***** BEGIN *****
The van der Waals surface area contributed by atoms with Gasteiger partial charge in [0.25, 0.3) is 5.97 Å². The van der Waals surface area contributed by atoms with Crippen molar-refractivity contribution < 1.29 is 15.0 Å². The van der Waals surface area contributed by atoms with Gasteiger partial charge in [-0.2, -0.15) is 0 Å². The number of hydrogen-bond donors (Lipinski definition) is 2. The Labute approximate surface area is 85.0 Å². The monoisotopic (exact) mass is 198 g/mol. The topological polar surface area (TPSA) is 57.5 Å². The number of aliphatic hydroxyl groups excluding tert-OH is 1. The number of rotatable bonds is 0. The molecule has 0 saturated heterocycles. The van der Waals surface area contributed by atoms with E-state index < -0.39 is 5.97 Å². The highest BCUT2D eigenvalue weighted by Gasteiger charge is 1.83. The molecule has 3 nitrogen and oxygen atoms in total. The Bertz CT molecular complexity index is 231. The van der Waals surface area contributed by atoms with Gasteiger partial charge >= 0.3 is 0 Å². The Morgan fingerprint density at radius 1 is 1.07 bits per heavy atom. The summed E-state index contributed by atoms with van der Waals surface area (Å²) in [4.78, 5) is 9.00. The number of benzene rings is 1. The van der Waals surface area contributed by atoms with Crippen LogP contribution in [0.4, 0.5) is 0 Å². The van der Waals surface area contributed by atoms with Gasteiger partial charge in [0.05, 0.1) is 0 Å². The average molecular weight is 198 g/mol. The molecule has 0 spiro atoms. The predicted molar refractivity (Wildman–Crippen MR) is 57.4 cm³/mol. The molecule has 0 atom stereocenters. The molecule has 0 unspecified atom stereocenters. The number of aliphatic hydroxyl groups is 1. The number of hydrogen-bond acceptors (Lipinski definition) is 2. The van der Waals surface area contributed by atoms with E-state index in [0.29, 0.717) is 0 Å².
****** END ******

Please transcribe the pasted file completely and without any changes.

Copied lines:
The van der Waals surface area contributed by atoms with Gasteiger partial charge in [0.25, 0.3) is 5.97 Å². The van der Waals surface area contributed by atoms with Crippen molar-refractivity contribution < 1.29 is 15.0 Å². The van der Waals surface area contributed by atoms with Gasteiger partial charge in [-0.2, -0.15) is 0 Å². The number of hydrogen-bond donors (Lipinski definition) is 2. The Labute approximate surface area is 85.0 Å². The monoisotopic (exact) mass is 198 g/mol. The topological polar surface area (TPSA) is 57.5 Å². The number of aliphatic hydroxyl groups excluding tert-OH is 1. The number of rotatable bonds is 0. The molecule has 0 saturated heterocycles. The van der Waals surface area contributed by atoms with E-state index < -0.39 is 5.97 Å². The highest BCUT2D eigenvalue weighted by Gasteiger charge is 1.83. The molecule has 3 nitrogen and oxygen atoms in total. The Bertz CT molecular complexity index is 231. The van der Waals surface area contributed by atoms with Gasteiger partial charge >= 0.3 is 0 Å². The Morgan fingerprint density at radius 1 is 1.07 bits per heavy atom. The summed E-state index contributed by atoms with van der Waals surface area (Å²) in [4.78, 5) is 9.00. The number of benzene rings is 1. The van der Waals surface area contributed by atoms with Crippen LogP contribution in [0.4, 0.5) is 0 Å². The van der Waals surface area contributed by atoms with Gasteiger partial charge in [0.05, 0.1) is 0 Å². The average molecular weight is 198 g/mol. The molecule has 0 spiro atoms. The predicted molar refractivity (Wildman–Crippen MR) is 57.4 cm³/mol. The molecule has 0 atom stereocenters. The molecule has 0 unspecified atom stereocenters. The number of aliphatic hydroxyl groups is 1. The number of hydrogen-bond acceptors (Lipinski definition) is 2. The van der Waals surface area contributed by atoms with E-state index in [0.29, 0.717) is 0 Å².